Surrey has a lower proportion of looked-after children with at least one fixed period of exclusion from education than the national average but this has been a particularly volatile statistic. Surrey has higher proportions of looked-after children who are persistently absent from education than the national average and this has been a trend over several years. Between 2015 and 2017, nationally the average was 9.4% but was 10.2% in Surrey.[27]

Services in relation to need

There are four nurseries, 299 primary schools, 54 secondary schools, 22 special schools and eight pupil referral units in Surrey. There are also 109 independent schools.[28]

The law requires that parents and carers make arrangements, and Local Authorities (LAs) make provision for, the education of children from the first term they begin as a five year old to the end of the academic year in which their sixteenth birthday falls either at school or otherwise. Most parents choose to send their children to Surrey schools but some parents will choose to educate their children independently, either at independent schools or otherwise than at school. Others will send their children to maintained schools outside of Surrey (as Surrey maintained schools admit some children from other areas). From age 14 to 16 a minority of children are offered college placements, usually through school link programmes. All pupils, whether they end up taking up a school place in the independent sector, are offered a place in Surrey schools.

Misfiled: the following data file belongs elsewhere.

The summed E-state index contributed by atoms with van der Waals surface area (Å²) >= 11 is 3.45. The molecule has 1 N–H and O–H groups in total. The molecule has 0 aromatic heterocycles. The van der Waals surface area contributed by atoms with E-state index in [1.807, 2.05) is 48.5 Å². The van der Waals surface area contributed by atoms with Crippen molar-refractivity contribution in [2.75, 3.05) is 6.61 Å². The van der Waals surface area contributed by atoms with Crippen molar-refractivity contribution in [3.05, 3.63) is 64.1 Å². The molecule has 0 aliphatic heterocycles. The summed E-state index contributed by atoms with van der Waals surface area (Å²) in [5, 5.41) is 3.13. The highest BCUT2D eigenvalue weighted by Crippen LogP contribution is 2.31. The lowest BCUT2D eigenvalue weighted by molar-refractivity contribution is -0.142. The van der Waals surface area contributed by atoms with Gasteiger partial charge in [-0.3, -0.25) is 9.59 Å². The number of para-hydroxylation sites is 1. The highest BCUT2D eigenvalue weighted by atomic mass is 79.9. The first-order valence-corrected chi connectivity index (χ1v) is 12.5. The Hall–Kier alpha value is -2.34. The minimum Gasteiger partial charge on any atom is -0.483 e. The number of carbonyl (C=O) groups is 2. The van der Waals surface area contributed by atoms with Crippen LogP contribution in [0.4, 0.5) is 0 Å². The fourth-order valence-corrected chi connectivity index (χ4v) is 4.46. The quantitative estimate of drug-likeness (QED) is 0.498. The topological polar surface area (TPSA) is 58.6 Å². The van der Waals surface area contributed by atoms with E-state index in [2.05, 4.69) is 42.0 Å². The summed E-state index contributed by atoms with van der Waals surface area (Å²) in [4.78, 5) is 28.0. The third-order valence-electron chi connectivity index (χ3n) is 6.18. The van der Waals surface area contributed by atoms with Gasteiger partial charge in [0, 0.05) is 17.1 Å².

Surrey’s Corporate Plan, Children and Young People’s Plan and Surrey’s Vision for Learning recognises that all children and young people are entitled to high quality educational provision. Key to this aim is that all schools in Surrey are good schools serving their local communities. 94% of schools in Surrey are judged to be good or outstanding and overall performance is in the top 20% of LAs across all Key Stages.

Surrey has a Joint Venture, Babcock Four S, through which it delivers a range of support services to Surrey schools, including assistance with school improvement. These services include statutory activities for the LA and others judged to be of strategic importance to the Council.

At KS2, the average class size remained the same in 2017 and 2018 at 28.2[29], with 18.6% of students being taught in classes of more than 30.29 Last year, there were 8397 full-time equivalent teachers working in Surrey and a 10% vacancy rate.[30]